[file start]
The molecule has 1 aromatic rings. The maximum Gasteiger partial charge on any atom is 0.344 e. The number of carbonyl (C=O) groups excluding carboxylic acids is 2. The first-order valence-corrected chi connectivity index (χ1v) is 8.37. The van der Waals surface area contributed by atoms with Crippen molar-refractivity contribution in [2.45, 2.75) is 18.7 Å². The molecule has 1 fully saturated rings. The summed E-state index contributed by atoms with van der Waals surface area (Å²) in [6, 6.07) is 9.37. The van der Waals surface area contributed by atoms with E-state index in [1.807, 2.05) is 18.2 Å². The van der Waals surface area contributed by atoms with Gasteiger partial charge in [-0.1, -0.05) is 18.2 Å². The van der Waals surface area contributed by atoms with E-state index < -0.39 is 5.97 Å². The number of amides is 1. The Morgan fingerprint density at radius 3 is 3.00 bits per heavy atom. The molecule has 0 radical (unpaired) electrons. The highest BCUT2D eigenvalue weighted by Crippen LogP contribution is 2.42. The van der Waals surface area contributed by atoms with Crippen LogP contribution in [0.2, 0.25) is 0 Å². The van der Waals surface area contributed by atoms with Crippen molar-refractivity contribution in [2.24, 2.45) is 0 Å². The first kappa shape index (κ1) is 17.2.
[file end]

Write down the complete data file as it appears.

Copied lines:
The molecule has 1 aromatic rings. The maximum Gasteiger partial charge on any atom is 0.344 e. The number of carbonyl (C=O) groups excluding carboxylic acids is 2. The first-order valence-corrected chi connectivity index (χ1v) is 8.37. The van der Waals surface area contributed by atoms with Crippen molar-refractivity contribution in [2.45, 2.75) is 18.7 Å². The molecule has 1 fully saturated rings. The summed E-state index contributed by atoms with van der Waals surface area (Å²) in [6, 6.07) is 9.37. The van der Waals surface area contributed by atoms with E-state index in [1.807, 2.05) is 18.2 Å². The van der Waals surface area contributed by atoms with Gasteiger partial charge in [-0.1, -0.05) is 18.2 Å². The van der Waals surface area contributed by atoms with E-state index < -0.39 is 5.97 Å². The number of amides is 1. The Morgan fingerprint density at radius 3 is 3.00 bits per heavy atom. The molecule has 0 radical (unpaired) electrons. The highest BCUT2D eigenvalue weighted by Crippen LogP contribution is 2.42. The van der Waals surface area contributed by atoms with Crippen LogP contribution in [0.2, 0.25) is 0 Å². The van der Waals surface area contributed by atoms with Crippen molar-refractivity contribution in [2.24, 2.45) is 0 Å². The first kappa shape index (κ1) is 17.2.